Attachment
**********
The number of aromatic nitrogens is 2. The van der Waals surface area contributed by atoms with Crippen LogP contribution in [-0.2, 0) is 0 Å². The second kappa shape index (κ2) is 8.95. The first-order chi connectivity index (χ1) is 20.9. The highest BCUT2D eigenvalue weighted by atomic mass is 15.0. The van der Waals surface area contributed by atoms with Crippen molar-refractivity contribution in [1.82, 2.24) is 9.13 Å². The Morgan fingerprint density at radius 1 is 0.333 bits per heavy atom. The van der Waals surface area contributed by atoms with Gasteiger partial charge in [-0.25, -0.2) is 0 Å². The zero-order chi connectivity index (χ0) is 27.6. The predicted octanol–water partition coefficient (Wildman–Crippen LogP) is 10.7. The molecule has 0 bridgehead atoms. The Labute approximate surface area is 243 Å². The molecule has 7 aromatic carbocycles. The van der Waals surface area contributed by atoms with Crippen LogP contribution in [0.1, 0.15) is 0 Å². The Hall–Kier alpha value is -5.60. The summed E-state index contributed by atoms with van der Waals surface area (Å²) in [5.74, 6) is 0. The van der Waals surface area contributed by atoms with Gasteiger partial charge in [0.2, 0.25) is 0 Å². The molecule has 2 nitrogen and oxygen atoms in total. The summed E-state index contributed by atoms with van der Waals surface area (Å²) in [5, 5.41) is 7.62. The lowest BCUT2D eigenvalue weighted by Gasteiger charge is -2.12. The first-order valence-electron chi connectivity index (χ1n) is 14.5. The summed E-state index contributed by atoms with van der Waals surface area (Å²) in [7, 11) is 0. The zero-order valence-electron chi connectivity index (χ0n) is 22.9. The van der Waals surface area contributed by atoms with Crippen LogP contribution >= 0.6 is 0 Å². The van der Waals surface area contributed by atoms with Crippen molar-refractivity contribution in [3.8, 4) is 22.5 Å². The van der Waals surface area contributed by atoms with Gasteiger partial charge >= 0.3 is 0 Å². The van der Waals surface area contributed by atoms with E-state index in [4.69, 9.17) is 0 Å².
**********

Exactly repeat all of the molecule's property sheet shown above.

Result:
The number of aromatic nitrogens is 2. The van der Waals surface area contributed by atoms with Crippen LogP contribution in [-0.2, 0) is 0 Å². The second kappa shape index (κ2) is 8.95. The first-order chi connectivity index (χ1) is 20.9. The highest BCUT2D eigenvalue weighted by atomic mass is 15.0. The van der Waals surface area contributed by atoms with Crippen molar-refractivity contribution in [1.82, 2.24) is 9.13 Å². The Morgan fingerprint density at radius 1 is 0.333 bits per heavy atom. The van der Waals surface area contributed by atoms with Gasteiger partial charge in [-0.25, -0.2) is 0 Å². The zero-order chi connectivity index (χ0) is 27.6. The predicted octanol–water partition coefficient (Wildman–Crippen LogP) is 10.7. The molecule has 0 bridgehead atoms. The Labute approximate surface area is 243 Å². The molecule has 7 aromatic carbocycles. The van der Waals surface area contributed by atoms with Crippen LogP contribution in [0.1, 0.15) is 0 Å². The Hall–Kier alpha value is -5.60. The summed E-state index contributed by atoms with van der Waals surface area (Å²) in [5.74, 6) is 0. The van der Waals surface area contributed by atoms with Gasteiger partial charge in [0.2, 0.25) is 0 Å². The molecule has 2 nitrogen and oxygen atoms in total. The summed E-state index contributed by atoms with van der Waals surface area (Å²) in [5, 5.41) is 7.62. The lowest BCUT2D eigenvalue weighted by Gasteiger charge is -2.12. The first-order valence-electron chi connectivity index (χ1n) is 14.5. The summed E-state index contributed by atoms with van der Waals surface area (Å²) in [7, 11) is 0. The zero-order valence-electron chi connectivity index (χ0n) is 22.9. The van der Waals surface area contributed by atoms with Crippen LogP contribution >= 0.6 is 0 Å². The van der Waals surface area contributed by atoms with Crippen molar-refractivity contribution in [3.8, 4) is 22.5 Å². The van der Waals surface area contributed by atoms with Gasteiger partial charge >= 0.3 is 0 Å². The van der Waals surface area contributed by atoms with E-state index in [4.69, 9.17) is 0 Å².